One of the best things about designing hardware yourself is that you have full control over exactly what you want the devices to do. Lately we’ve been figuring out what to do with the one piece of complex hardware that we didn’t design – the Canon SX100IS digital camera. Let’s just say that Canon’s engineers never imagined that anyone would be controlling the camera remotely from a normal PC, let alone an embedded board within a capsule that’s going up into the edge of the atmosphere.. Lucky for us, there’s a really dedicated group of Canon camera hackers out there that run an open-source project called CHDK, which sits on top of the Canon camera firmware and executes scripts that you write beforehand. These scripts can do a lot more than what you can normally access on the camera’s front panel. For instance, you can write a script to take pictures at certain intervals, choose flash settings, ISO, shutter speed, monitor the battery voltage – basically anything you want.
It sounds amazing, but the only problem with the CHDK is it still expects users to be able to press buttons on the camera and turn the scripts on and off! Obviously up at 100,000 feet there’s not going to be a human up there to press buttons, so we need some way to get our flight computer to talk to the camera. Unfortunately the camera won’t accept commands over the USB cable (we were hoping the CHDK would support this, but unfortunately it doesn’t). The other option, ripping off all the buttons on the camera and soldering wires connected to GPIO pins on our board, requires a lot of work to implement and means that we have to physically program in the button presses that correspond to the right menu options. Not fun. So we found a third solution…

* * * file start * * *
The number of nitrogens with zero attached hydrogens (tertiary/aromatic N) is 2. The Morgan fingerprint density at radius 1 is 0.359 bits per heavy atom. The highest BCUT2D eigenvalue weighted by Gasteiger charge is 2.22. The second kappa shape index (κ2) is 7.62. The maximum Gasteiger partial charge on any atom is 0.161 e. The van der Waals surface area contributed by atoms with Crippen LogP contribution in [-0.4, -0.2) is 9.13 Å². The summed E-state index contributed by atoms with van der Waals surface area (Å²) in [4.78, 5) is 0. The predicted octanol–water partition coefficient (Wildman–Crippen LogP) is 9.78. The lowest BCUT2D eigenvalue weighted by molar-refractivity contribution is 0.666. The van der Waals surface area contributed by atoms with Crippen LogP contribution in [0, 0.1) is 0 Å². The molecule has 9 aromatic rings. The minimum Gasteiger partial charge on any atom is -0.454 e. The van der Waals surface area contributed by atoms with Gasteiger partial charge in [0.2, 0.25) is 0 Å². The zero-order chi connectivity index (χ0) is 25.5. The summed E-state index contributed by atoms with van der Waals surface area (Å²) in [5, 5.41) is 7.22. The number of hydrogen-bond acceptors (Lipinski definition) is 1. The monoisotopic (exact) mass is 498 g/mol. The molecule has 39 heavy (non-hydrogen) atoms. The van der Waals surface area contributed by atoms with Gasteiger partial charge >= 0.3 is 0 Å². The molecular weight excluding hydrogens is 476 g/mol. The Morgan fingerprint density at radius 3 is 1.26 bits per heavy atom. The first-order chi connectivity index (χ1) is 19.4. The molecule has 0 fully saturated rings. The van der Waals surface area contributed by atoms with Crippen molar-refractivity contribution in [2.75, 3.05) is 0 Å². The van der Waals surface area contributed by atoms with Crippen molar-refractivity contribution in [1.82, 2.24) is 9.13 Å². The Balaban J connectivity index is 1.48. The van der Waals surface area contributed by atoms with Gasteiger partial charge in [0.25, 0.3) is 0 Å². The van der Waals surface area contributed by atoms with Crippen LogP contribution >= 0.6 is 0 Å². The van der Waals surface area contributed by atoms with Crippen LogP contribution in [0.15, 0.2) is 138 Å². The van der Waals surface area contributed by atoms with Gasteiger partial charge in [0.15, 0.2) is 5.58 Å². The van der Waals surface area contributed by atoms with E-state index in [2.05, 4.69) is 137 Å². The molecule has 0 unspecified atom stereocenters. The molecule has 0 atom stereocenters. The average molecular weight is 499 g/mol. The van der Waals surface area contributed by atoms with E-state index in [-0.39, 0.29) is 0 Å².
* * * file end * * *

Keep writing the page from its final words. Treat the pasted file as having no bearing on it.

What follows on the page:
There’s a function you can call from within the scripts called get_usb_power. Interestingly, it returns how long (in ms) power was applied to the USB port on the camera. Now, even though we can’t actually communicate over USB, there’s nothing stopping us from sending bursts of “power” on the Vcc line over the USB cable… and transmit data as a sort of “morse code” based on the pulse length! Old-fashioned, sure – but it works, and it’s elegant enough that it doesn’t require us to do things like dismantle the camera and solder wires to every button on the camera’s front panel. So to test this, we threw together a quick circuit with the trusty 555 timer chip to generate pulses which we’ll send to the camera:
It goes to show that no matter what, there’s always some way to get a message through, even if it means using the USB power wire as a serial data cable. :)